Whether you love it or hate it, there’s no denying that 70’s decor is back. This go-to trend for Autumn is cropping up everywhere- from interior design shows like Maison Objet (below), to statement colours on our Pinterest feeds.
This laid-back style of interiors still resonates with interior designers and homeowners today, thanks to its effortless feel. Earthy, neutral tones have been popular among homes for the past few years, and the retro resurgence with its natural tones could be the perfect stepping stone we need to push ourselves into experimenting with colour again. Exciting times.
This week we’re taking a look at what retro style is, and how you can inject a little 70s fun into your home (avocado bathrooms and egg-shaped chairs optional).
Trend stand at interior design show Maison Objet Paris, 2022
What exactly is retro interior design style?
Retro interior design style, in particular 1970s interior style, was influenced by the post-war period of the 1960s. With a fresh outlook and an era of new hope, designers and homeowners alike began experimentation with bold, lively colours that matched the free-spirited and joyful sentiment of the time. Designs were unconventional, playful, and lively, quickly making their way into the everyday home.
What's the difference between retro and vintage?The biggest difference between retro and vintage homeware is the period in which it was made. Retro items can come from any time period, as the word 'retro' refers to the appearance of the item (good news if you're wanting to achieve a 1970s look, with new or nearly-new homeware and furniture). Vintage decor and furniture items are defined by their age, not their look. In general, anything can be considered vintage if it was made between 20 and 100 years ago.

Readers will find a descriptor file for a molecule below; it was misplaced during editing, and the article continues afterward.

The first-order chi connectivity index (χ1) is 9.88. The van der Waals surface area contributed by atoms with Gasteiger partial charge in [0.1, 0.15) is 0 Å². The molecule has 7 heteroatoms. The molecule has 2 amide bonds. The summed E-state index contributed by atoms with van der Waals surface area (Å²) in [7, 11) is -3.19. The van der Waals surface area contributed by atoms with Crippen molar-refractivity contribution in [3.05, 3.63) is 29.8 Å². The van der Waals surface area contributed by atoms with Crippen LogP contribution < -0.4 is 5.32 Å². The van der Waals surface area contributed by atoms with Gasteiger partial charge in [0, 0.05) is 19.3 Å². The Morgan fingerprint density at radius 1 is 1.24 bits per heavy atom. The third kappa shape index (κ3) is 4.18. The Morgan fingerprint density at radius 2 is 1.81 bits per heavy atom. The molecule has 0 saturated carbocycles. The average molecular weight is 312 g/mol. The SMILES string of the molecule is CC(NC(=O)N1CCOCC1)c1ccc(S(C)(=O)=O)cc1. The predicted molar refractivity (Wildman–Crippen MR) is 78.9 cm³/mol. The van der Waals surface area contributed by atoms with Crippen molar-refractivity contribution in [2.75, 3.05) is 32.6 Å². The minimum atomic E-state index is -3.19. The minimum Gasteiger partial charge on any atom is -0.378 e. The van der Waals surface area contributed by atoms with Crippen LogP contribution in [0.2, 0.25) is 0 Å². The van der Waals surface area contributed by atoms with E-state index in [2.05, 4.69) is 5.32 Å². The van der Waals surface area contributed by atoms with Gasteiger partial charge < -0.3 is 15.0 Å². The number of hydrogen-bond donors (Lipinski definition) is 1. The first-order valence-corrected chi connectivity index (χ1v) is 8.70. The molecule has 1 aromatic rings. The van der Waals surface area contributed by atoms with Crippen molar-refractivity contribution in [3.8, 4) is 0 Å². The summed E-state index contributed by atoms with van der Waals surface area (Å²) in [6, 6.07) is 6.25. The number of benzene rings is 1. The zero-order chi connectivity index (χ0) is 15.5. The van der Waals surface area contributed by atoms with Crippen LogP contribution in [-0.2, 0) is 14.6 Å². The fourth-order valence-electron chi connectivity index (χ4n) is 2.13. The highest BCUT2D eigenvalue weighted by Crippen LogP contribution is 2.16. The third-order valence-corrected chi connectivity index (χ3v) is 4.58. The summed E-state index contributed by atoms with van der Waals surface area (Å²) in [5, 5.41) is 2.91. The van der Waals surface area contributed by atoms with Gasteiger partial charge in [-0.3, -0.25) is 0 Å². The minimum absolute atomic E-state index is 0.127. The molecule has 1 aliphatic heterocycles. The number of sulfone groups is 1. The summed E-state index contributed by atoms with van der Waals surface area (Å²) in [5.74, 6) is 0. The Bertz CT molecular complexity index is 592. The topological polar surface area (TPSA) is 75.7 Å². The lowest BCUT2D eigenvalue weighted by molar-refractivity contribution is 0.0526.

70s colour palette
Vibrant, bold and daring, the 70s wasn’t a time for subtlety when it came to interiors. This nostalgic collection of colours is memorable to many, and its versatility makes it one of the more fun design concepts to play with.
Palettes in 1970s interiors varied in tone, with a focus on earthy versions of bold colours, which were a nod to nature and a fallout from the hippie era of the 1960s. Taking centre stage were warm, almost autumnal colours of orange, ochre yellow, chocolate brown and beige ecru. For those who wanted to experiment with something totally different, the now infamous avocado green hue began to take over, especially in bathrooms. Blues came into play, in the form of either vivid turquoise, or mid-century style dark navy.
Overall, it was the combination of these colours that solidified them as an instantly recognisable 1970s colour palette across interiors, fashion, consumer goods and more.
How can I decorate like the 70s?
- Accents and decor
Are we suggesting you go out and purchase all the lava lamps and shag rugs you can find? Not quite. Incorporating retro style into your home can be done as subtly or as all-out as you want - that’s why we’re big fans of this trend. Pick a couple of the following iconic 70s elements to experiment with, for a good starting point.
This decade was all about the patterns. Think intricate florals, bright-coloured abstract shapes, and curved graphic lines. Patterns played out in contrasting colours on wallpaper, rugs, curtains, floors and more.
Accents and decor
Spaces in the 70s were all about two things- comfort, and socialising. Using coloured bulbs and lampshades creates a warm, nostalgic glow. Oversized pendant floor lamps provided extra light for reading and dining. Weekend vibes were created with the sounds of retro radios and record players.
Everyone’s seen the iconic centrepieces that are conversation pits. These vast seating areas weren’t in most homes, but still greatly influenced living room looks in the 70s. Seating was always the room's main focus, and its design was centred around fluent lines and curved shapes. Furniture was made with both luxury and practical use in mind.
1970s interiors had a warmth and cosy feel to them, whilst still remaining smart and put-together. Designers experimented with new textures and were more daring in their choices, leading to new combinations. Soft textures included thick pile rugs, smooth leather and soft velvet sofas. These contrasted with silver metals, stained wood, and smooth vinyl surfaces, bringing together the instantly recognisable retro look we love.
Images: EraCrafts via Pinterest (top left), Flor via Pinterest (top right), Swyft Velvet sofa (bottom left), Swyft Chestnut Leather fabric (bottom right).